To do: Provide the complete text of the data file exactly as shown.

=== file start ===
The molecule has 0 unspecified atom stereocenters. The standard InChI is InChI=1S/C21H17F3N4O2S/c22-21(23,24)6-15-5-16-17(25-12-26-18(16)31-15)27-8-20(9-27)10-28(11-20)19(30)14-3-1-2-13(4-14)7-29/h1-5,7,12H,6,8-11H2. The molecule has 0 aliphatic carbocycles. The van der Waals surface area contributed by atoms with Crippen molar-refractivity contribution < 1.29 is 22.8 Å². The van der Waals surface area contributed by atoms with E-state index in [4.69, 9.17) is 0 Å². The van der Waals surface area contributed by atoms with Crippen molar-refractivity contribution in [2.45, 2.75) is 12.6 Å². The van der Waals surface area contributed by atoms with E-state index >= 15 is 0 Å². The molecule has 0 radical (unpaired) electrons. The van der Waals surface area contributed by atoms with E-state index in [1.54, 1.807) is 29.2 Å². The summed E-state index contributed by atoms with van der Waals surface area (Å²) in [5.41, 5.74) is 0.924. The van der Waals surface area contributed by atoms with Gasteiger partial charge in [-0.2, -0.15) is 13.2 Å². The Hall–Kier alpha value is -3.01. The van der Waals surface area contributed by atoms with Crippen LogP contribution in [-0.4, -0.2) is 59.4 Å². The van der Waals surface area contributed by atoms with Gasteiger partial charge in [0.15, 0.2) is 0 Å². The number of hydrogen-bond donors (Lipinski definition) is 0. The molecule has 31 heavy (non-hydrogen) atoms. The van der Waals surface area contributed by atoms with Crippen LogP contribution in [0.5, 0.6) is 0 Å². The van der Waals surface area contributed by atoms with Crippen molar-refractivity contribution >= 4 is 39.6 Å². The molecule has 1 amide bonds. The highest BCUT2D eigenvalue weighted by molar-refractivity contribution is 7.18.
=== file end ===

The molecule has 0 unspecified atom stereocenters. The standard InChI is InChI=1S/C21H17F3N4O2S/c22-21(23,24)6-15-5-16-17(25-12-26-18(16)31-15)27-8-20(9-27)10-28(11-20)19(30)14-3-1-2-13(4-14)7-29/h1-5,7,12H,6,8-11H2. The molecule has 0 aliphatic carbocycles. The van der Waals surface area contributed by atoms with Crippen molar-refractivity contribution < 1.29 is 22.8 Å². The van der Waals surface area contributed by atoms with E-state index in [4.69, 9.17) is 0 Å². The van der Waals surface area contributed by atoms with Crippen molar-refractivity contribution in [2.45, 2.75) is 12.6 Å². The van der Waals surface area contributed by atoms with E-state index >= 15 is 0 Å². The molecule has 0 radical (unpaired) electrons. The van der Waals surface area contributed by atoms with E-state index in [1.54, 1.807) is 29.2 Å². The summed E-state index contributed by atoms with van der Waals surface area (Å²) in [5.41, 5.74) is 0.924. The van der Waals surface area contributed by atoms with Gasteiger partial charge in [-0.2, -0.15) is 13.2 Å². The Hall–Kier alpha value is -3.01. The van der Waals surface area contributed by atoms with Crippen LogP contribution in [-0.4, -0.2) is 59.4 Å². The van der Waals surface area contributed by atoms with Gasteiger partial charge in [0.15, 0.2) is 0 Å². The number of hydrogen-bond donors (Lipinski definition) is 0. The molecule has 31 heavy (non-hydrogen) atoms. The van der Waals surface area contributed by atoms with Crippen LogP contribution in [0.5, 0.6) is 0 Å². The van der Waals surface area contributed by atoms with Crippen molar-refractivity contribution >= 4 is 39.6 Å². The molecule has 1 amide bonds. The highest BCUT2D eigenvalue weighted by molar-refractivity contribution is 7.18.